- June 4, 2019
Coffee and art go side by side these days at a downtown coffee shop.
When Kahwa Coffee opened on Second Street in 2016, the store began the custom of displaying the works of local artists. Pieces ranging in sizes, mediums and aesthetics have transformed the coffee shop’s white walls into a canvas for the community.
“Coffee culture is becoming a huge thing in Sarasota, and the fact that we can combine that with local artists is really awesome,” Kahwa Store Manager Lindsay Olson said.
Patrons of the coffee shop are so hip to the idea that Olson said regulars come in the last two days of each month anxiously awaiting the next artist to be displayed.
Booked through the end of 2020, the coffee shop has become a hot ticket for local artists looking to showcase their work. Some artists have even waited more than a year to be displayed.
Charlotte Corker, a sophomore studying game art at Ringling College, signed up 14 months ago, right before she began her freshman year of college.
Now she’s Kahwa’s September artist of the month.
Although she has had work displayed in a few high school shows, Kahwa is the 18-year-old’s first-ever solo show.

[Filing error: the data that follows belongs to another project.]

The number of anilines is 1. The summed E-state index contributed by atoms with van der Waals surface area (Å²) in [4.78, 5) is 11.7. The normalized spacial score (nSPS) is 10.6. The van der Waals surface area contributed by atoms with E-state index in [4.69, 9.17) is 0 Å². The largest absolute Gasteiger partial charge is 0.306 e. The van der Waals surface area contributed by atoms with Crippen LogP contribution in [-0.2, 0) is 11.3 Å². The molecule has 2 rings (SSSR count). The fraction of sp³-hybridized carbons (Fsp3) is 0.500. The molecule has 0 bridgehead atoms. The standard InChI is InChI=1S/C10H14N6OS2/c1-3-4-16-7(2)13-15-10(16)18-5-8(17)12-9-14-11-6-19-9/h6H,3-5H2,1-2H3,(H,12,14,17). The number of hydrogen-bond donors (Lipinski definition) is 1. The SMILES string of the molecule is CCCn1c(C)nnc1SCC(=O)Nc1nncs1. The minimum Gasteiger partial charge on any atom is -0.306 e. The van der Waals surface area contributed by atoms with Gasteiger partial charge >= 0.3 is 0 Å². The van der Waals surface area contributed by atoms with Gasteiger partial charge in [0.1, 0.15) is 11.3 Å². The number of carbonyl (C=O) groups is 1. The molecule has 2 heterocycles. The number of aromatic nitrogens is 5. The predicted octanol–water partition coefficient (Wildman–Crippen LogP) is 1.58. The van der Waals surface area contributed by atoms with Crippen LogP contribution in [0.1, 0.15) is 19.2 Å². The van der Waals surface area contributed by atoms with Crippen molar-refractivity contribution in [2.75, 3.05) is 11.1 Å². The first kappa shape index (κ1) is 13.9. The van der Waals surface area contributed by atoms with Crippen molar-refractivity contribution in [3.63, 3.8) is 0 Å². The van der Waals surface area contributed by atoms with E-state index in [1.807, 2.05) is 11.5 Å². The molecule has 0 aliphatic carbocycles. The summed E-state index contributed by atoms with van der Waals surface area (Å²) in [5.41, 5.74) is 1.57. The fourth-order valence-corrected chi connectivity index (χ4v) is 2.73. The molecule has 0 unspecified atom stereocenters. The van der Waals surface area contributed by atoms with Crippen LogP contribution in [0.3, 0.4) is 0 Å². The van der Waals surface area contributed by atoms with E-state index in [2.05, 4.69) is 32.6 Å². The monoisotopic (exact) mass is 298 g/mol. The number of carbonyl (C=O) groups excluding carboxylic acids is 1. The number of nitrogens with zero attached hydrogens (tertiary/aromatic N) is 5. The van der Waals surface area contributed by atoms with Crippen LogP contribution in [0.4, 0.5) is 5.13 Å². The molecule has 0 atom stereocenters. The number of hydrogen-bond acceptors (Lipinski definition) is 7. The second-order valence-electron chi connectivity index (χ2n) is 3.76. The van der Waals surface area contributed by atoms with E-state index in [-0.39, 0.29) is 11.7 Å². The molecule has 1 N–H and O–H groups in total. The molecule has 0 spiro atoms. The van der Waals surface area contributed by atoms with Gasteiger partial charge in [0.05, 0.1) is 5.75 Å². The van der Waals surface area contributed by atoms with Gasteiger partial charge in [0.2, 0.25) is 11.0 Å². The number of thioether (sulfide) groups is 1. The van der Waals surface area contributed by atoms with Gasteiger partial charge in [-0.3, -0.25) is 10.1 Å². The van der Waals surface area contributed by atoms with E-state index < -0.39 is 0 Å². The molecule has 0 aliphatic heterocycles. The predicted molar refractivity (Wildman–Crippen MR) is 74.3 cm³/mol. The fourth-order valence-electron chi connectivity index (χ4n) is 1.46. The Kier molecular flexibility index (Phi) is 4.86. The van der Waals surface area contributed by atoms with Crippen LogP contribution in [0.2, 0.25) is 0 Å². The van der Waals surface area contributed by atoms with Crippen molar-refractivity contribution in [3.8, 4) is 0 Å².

“[This] has been very validating for me as an artist,” Corker said. “I want to share my art with the world, and this has given me a platform to do so.”
Her art consists of black, white and gold mixed media paintings that depict animal bones and human figures. The coloring matches that of Kahwa’s interior design, but Corker said that wasn’t intentional. It just worked out that way.
To differentiate her personal art from her professional school art, Corker uses her middle name, Lennox, to sign her artwork. Corker also prefers to use an androgynous name for her personal art because she said it can be more difficult for women to be recognized in the art world.
Raised on Long Island, N.Y., Corker grew up surrounded by art. Beginning at age 2 with finger painting, she said art was an activity she could tackle on her own without help from others.
“Art was something I could do by myself, and I could see progress, which I liked,” Corker said. “It was a way of expressing myself that other endeavors couldn’t capture.”
Corker’s pieces are for sale and range in price from $60 to $175. All proceeds from the show go directly to the artist, Olson said.
Artists interested in joining the waitlist for the chance to display their art at Kahwa should go in and talk with one of the baristas, Olson said. Other than a prohibition on nudity, the criteria for artwork is open for artists to explore.
“[Artists should] let it be whatever you think is going to look awesome in the space,” Olson said. “We’re really open.”